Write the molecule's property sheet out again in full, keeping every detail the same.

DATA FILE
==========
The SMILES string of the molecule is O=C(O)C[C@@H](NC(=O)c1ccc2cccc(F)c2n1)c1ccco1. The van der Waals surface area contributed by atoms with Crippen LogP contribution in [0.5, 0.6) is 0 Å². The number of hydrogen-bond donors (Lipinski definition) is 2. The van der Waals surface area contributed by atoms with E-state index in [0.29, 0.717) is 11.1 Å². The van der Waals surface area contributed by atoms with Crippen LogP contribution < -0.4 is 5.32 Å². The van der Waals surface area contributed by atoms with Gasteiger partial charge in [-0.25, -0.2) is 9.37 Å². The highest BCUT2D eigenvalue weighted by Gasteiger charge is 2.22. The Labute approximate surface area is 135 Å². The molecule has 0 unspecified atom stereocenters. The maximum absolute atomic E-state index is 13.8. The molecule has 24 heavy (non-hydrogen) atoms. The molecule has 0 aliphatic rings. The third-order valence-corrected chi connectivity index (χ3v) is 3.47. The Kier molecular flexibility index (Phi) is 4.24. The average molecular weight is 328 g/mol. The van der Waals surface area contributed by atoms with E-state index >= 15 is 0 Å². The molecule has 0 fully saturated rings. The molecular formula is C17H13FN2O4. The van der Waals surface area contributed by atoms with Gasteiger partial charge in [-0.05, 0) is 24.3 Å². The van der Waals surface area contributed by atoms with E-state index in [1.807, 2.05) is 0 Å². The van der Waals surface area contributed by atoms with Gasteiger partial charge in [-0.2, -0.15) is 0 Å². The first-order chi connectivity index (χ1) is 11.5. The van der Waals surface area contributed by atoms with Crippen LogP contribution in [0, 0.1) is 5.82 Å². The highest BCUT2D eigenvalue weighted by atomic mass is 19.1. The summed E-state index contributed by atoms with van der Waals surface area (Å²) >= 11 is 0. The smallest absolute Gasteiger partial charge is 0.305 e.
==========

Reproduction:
The SMILES string of the molecule is O=C(O)C[C@@H](NC(=O)c1ccc2cccc(F)c2n1)c1ccco1. The van der Waals surface area contributed by atoms with Crippen LogP contribution in [0.5, 0.6) is 0 Å². The number of hydrogen-bond donors (Lipinski definition) is 2. The van der Waals surface area contributed by atoms with E-state index in [0.29, 0.717) is 11.1 Å². The van der Waals surface area contributed by atoms with Crippen LogP contribution < -0.4 is 5.32 Å². The van der Waals surface area contributed by atoms with Gasteiger partial charge in [-0.25, -0.2) is 9.37 Å². The highest BCUT2D eigenvalue weighted by Gasteiger charge is 2.22. The Labute approximate surface area is 135 Å². The molecule has 0 unspecified atom stereocenters. The maximum absolute atomic E-state index is 13.8. The molecule has 24 heavy (non-hydrogen) atoms. The molecule has 0 aliphatic rings. The third-order valence-corrected chi connectivity index (χ3v) is 3.47. The Kier molecular flexibility index (Phi) is 4.24. The average molecular weight is 328 g/mol. The van der Waals surface area contributed by atoms with E-state index >= 15 is 0 Å². The molecule has 0 fully saturated rings. The molecular formula is C17H13FN2O4. The van der Waals surface area contributed by atoms with Gasteiger partial charge in [-0.05, 0) is 24.3 Å². The van der Waals surface area contributed by atoms with E-state index in [1.807, 2.05) is 0 Å². The van der Waals surface area contributed by atoms with Gasteiger partial charge in [-0.2, -0.15) is 0 Å². The first-order chi connectivity index (χ1) is 11.5. The van der Waals surface area contributed by atoms with Crippen LogP contribution in [0, 0.1) is 5.82 Å². The highest BCUT2D eigenvalue weighted by atomic mass is 19.1. The summed E-state index contributed by atoms with van der Waals surface area (Å²) >= 11 is 0. The smallest absolute Gasteiger partial charge is 0.305 e.